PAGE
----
Coinbase is moving to hire a chief financial officer in what would be a big move for the cryptocurrency platform’s growth plans.
It is also raising questions about the company’s potential plans to eventually go public. Adding an experienced, high-powered CFO is often read as a move that a business is eyeing an IPO. But that’s perhaps a less-revealing tea leaf at a financial services company like Coinbase, which could use help fine-tuning its massive, complicated business model.
Coinbase has been in late-stage talks with a number of candidates, according to people close to the company, and hiring a permanent CFO is one of its top priorities this year. Veteran CFO Tim Laehy joined the company last October to serve in the role in an interim capacity, according to his LinkedIn profile, but Laehy is not expected to stay in that role.
Other expected hires include vice presidents to handle communications and corporate development. Together, those additions would help the company manage its massive growth, which has been fueled by the surge of interest in cryptocurrencies late last year.
Coinbase declined to comment. CEO Brian Armstrong wrote a detailed post last year about how to hire senior executives, saying that it typically takes him six to 12 months to close on the right person.
The company is also continuing to fend off interest from late-stage investors, who have continued to express interest in purchasing existing shares from the company, despite a recent warning from Coinbase to knock it off in a statement issued to Recode last month. Shareholders have been approached over the last few months by people interested in investing in the company at a valuation as low as $2 billion and as a high as $8 billion — a range that shows how volatile, opaque and illiquid the market is for hungry Coinbase investors.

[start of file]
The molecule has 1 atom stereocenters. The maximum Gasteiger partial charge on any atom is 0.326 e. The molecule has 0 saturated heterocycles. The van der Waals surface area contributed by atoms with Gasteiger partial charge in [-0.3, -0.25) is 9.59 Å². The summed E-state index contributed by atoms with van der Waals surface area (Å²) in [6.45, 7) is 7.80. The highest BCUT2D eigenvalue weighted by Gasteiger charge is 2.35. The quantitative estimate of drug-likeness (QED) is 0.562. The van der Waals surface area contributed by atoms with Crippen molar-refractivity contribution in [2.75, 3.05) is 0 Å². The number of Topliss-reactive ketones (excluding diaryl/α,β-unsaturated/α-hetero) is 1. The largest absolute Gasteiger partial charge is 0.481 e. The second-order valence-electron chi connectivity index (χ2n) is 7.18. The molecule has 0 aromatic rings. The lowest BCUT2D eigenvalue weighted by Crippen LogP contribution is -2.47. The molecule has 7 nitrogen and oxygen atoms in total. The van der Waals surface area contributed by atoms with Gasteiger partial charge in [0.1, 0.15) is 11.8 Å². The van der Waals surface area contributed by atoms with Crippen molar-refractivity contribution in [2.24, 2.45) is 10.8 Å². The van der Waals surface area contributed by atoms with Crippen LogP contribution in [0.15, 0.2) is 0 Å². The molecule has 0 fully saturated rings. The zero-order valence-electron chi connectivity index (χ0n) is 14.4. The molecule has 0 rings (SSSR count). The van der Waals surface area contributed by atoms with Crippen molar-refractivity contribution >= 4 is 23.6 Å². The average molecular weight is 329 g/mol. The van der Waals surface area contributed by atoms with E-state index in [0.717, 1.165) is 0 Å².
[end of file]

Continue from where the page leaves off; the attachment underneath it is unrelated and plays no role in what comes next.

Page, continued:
So the company is weighing whether to launch a new financing round that would be mostly intended to allow for some existing investors to cash out as part of a “secondary” transaction, according to people with knowledge of the company’s thinking. The round, if launched, could also have a small “primary” component, in which Coinbase raises more capital, though the company is not wanting for money.
Coinbase doesn’t officially allow secondary trading, so a sanctioned round like this would require the company’s approval. Investors in recent weeks have been negotiating whether to sell shares or buy shares — hopefully with some guidance from the company about what would be a fair share price.
A large secondary transaction would likely weaken the pressure from any existing investors for the company to soon go public so that they can finally profit off their bet. And it would satisfy the swarming investors who want a piece of it.
Coinbase has also been adding independent directors to its board, another move typically done to prepare for an IPO. Facebook’s David Marcus joined the Coinbase board in December.
The company was last valued at $1.6 billion in August — a round that occurred largely before cryptocurrency’s bull run late last year. That round was led by IVP, a late-stage firm that specializes in leading one of a portfolio company’s last private financing rounds before the company sells its shares to the public.